Tell me about how you became involved at Shriners?
A colleague and classmate of mine who worked at Shriners notified me about a position that involved computers. I was a home care nurse at the time and there wasn’t enough work for me to keep busy. I took a half-time position at Shriners in Outcome Management (known as COMPlans at Shriners) and another half-time position working in their Outpatient Clinic. When the Outpatient Clinic Manager resigned, I got hired to fill this position, which included coordinating the and running the outreach clinics on the neighboring islands.
How did you become involved in telemedicine?
Shriners was advertising for a telemedicine coordinator, and not knowing what this was, I began surfing the Internet and found that this was an exciting career. Having the past of experience of managing the Outpatient Clinics, coordinating and operating the Outreach clinics, and having knowledge of the Shriners policies and procedures, it gave me an edge to getting the position.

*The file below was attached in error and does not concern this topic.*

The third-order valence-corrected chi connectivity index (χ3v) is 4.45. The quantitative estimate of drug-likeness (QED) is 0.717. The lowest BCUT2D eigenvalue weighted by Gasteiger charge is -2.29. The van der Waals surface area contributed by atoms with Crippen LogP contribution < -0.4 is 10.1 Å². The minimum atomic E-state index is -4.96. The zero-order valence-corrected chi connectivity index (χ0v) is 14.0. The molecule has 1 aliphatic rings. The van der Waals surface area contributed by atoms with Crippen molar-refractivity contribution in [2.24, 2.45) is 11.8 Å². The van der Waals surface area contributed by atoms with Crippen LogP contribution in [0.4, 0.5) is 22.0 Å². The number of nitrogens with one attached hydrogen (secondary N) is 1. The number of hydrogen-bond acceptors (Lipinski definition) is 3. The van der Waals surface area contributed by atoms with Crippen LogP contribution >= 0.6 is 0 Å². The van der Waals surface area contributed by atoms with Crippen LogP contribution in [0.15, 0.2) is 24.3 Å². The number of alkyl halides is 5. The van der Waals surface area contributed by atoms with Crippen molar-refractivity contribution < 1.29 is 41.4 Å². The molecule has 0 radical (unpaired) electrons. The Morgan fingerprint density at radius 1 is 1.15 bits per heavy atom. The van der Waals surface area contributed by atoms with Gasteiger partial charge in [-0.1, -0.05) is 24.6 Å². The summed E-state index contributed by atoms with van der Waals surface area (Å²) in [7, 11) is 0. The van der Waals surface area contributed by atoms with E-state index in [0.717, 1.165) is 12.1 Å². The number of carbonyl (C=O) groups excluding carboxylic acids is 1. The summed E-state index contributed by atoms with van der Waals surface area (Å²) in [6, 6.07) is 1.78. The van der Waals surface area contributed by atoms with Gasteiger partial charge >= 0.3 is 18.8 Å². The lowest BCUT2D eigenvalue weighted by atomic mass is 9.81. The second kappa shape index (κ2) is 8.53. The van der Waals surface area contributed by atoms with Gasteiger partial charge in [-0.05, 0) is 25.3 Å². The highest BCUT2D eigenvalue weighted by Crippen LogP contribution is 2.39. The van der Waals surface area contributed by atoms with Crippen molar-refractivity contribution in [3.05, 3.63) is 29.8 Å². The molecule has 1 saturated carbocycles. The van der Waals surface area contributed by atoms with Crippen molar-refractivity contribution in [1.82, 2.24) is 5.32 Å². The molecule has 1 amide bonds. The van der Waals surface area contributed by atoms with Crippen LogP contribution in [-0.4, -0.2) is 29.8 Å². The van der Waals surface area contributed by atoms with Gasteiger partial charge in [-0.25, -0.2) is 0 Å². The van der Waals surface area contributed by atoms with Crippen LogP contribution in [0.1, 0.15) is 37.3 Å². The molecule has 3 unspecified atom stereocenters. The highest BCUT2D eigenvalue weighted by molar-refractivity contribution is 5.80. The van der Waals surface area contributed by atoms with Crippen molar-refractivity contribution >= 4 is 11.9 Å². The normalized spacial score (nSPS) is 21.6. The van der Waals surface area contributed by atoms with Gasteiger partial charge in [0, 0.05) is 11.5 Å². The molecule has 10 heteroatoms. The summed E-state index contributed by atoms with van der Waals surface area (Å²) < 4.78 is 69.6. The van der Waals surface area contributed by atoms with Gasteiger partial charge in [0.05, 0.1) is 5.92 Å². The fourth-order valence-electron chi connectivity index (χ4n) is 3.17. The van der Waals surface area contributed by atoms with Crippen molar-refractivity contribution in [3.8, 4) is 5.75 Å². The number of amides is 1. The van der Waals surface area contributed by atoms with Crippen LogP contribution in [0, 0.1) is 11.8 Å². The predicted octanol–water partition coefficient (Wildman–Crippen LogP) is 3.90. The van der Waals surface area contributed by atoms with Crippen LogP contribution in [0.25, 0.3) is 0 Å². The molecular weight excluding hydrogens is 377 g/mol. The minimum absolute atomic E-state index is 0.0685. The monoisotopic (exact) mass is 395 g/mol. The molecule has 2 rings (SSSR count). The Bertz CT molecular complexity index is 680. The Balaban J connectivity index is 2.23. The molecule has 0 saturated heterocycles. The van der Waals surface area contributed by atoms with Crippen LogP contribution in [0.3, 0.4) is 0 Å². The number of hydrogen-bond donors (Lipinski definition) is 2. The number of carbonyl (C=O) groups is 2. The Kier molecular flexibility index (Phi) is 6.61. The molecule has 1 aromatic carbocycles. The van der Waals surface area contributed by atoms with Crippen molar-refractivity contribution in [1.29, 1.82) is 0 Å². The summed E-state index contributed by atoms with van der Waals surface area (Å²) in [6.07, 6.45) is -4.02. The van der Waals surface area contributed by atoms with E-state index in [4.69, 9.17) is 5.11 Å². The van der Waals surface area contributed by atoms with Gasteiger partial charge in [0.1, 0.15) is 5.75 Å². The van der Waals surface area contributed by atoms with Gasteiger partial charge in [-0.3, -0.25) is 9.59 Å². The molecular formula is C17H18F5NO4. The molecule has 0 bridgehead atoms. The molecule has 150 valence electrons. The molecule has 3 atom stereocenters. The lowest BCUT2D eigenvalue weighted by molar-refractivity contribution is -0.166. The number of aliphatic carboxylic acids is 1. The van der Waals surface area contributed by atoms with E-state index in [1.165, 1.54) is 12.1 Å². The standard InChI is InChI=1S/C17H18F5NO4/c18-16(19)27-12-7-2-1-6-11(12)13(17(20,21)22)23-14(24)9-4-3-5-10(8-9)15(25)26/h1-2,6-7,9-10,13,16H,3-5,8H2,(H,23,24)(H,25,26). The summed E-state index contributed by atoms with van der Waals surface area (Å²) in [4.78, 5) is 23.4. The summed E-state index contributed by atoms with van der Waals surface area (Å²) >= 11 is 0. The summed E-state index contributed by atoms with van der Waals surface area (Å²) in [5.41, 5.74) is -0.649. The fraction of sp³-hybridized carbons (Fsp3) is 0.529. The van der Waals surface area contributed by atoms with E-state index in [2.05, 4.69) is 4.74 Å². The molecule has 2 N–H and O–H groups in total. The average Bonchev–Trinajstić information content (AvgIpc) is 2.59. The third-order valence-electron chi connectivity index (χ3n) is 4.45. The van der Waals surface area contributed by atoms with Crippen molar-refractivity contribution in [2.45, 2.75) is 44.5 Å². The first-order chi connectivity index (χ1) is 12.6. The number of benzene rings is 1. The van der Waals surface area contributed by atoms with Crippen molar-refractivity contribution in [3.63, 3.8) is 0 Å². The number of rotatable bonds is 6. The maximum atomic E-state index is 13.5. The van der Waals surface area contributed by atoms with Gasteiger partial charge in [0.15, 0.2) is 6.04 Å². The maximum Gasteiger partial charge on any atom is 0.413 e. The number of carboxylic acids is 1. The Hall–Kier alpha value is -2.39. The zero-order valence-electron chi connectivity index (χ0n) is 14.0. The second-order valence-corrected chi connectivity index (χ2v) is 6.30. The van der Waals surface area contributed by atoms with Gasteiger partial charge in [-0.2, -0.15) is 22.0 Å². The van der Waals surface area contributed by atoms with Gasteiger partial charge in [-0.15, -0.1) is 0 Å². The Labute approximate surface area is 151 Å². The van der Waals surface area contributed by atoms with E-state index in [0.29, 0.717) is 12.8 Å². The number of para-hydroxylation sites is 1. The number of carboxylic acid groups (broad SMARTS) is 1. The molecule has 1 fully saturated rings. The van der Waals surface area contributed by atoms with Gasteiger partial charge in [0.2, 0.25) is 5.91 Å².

Can you tell me a little of the history of telemedicine at Shriners?
The Shriners Hospitals for Children, Honolulu’s (SHCH) patient population is the State of Hawaii and islands in the Pacific Basin Region. To reach out to these children, the SHCH conducts Outreach Clinics to the neighboring islands of Hawaii 2 to 3 times a year and once or twice a year to the Micronesian islands (Guam, Common Northern Marianas Islands, Republic of Palau, Chuuk, Yap, Kosrae, Pohnpei, and Republic of Majuro) and Polynesia (American Samoa, Western Samoa, and Fiji).
In 1998, the Harry and Jeanette Weinberg Foundation offered Shriners Hospitals for Children, Honolulu a generous grant to start up a Telemedicine Program.